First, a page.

6. Suggest a number of various positions for laboring that decrease discomfort and back labor, and promote more effective pushing

Table of Contents:   

  1. Labor Support Providers Terminology and Roles           
  2. Benefits of Labor Support                     
  3. Long Term Perceptions of Childbirth               
  4. Comparison of Father to Professional Support Provider    
  5. Stimulating Labor Naturally                     
  6. Breech Presentation                          
  7. Special Needs in Labor                         
  8. VBAC information                             
  9. Stages of Labor                             
  10. Terminology You’ll Hear During Labor                  
  11. At the Hospital                            
  12. Common Interventions  in Labor               
  13. Possible Complications in Labor                  
  14. Birth Stories                                 
  15. Back Labor                                   
  16. Stage Two – Pushing                        
  17. Equipment List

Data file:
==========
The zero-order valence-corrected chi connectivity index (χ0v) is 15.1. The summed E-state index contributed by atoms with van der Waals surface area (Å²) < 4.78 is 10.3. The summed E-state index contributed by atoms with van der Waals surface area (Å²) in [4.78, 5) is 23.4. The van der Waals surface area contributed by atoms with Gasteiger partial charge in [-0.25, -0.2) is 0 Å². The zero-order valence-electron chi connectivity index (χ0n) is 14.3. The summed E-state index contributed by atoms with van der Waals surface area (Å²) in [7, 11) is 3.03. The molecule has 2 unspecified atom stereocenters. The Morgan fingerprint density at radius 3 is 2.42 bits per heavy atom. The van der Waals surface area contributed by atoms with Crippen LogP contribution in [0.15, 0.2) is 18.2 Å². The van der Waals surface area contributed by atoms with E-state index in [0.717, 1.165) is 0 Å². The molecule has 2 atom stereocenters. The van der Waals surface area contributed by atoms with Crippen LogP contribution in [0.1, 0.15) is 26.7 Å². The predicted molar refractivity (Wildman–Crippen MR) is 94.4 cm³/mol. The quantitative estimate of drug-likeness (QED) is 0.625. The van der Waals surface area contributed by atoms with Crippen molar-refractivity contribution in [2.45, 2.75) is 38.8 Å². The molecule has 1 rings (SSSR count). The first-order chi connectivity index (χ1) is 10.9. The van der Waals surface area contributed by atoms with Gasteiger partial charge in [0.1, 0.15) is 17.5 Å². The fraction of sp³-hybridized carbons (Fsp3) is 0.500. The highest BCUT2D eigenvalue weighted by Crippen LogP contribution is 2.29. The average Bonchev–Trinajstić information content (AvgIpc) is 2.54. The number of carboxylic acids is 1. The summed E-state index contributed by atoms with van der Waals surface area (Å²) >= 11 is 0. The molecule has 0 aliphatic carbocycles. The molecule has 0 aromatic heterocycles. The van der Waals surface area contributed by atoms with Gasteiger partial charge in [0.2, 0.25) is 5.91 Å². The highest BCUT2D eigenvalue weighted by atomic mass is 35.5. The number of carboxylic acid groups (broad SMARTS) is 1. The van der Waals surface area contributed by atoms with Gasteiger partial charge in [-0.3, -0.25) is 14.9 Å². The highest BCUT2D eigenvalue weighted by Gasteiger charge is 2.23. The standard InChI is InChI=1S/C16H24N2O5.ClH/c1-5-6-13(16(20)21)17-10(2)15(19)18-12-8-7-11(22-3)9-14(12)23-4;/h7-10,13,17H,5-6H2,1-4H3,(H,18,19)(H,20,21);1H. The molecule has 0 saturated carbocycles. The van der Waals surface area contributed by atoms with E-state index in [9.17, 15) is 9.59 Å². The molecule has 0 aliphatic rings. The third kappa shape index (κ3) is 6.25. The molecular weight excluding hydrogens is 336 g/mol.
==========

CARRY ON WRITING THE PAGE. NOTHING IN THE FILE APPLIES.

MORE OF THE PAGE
18. Pricing Your Services                        
  19. Miscellaneous Recommendations              
  20. Recommended Reading                      
  21. Sample Forms              

Required Course Activities: You read study the course materials, then complete your online exam to earn your  CEUs. This can be done immediately upon enrolling in the course, to earn your CEUs right away. To earn the title of "Massage Doula Specialist", you must read The Birth Partner by Penny Simkin (you must provide your own copy of the book), and attend three births as a doula intern. You will perform a self evaluation on each birth (sample questions: Looking back at your role in this birth, what was the best part of the experience? How you can build on that in future births? What was the biggest challenge you faced? What can you do to mitigate this challenge so it is less a problem in the future? What comfort measures did you provide? Based on this experience, what are THREE things you can do better next time?)  Additionally, your clients must be willing to sign an evaluation and release allowing you to provide the birth record that you completed (we provide the birth record form, which tracks labor progress, and complications or interventions), along with their name, address, and phone or email address so that we can verify the internship sessions. 

Additional Required Reading: There is one required reading book which is not included in your tuition or in the course materials we provide. You are welcome to either purchase the book new or used, or borrow it from a friend or library. The title is The Birth Partner by Penny Simkin. It is easily available with online bookstores.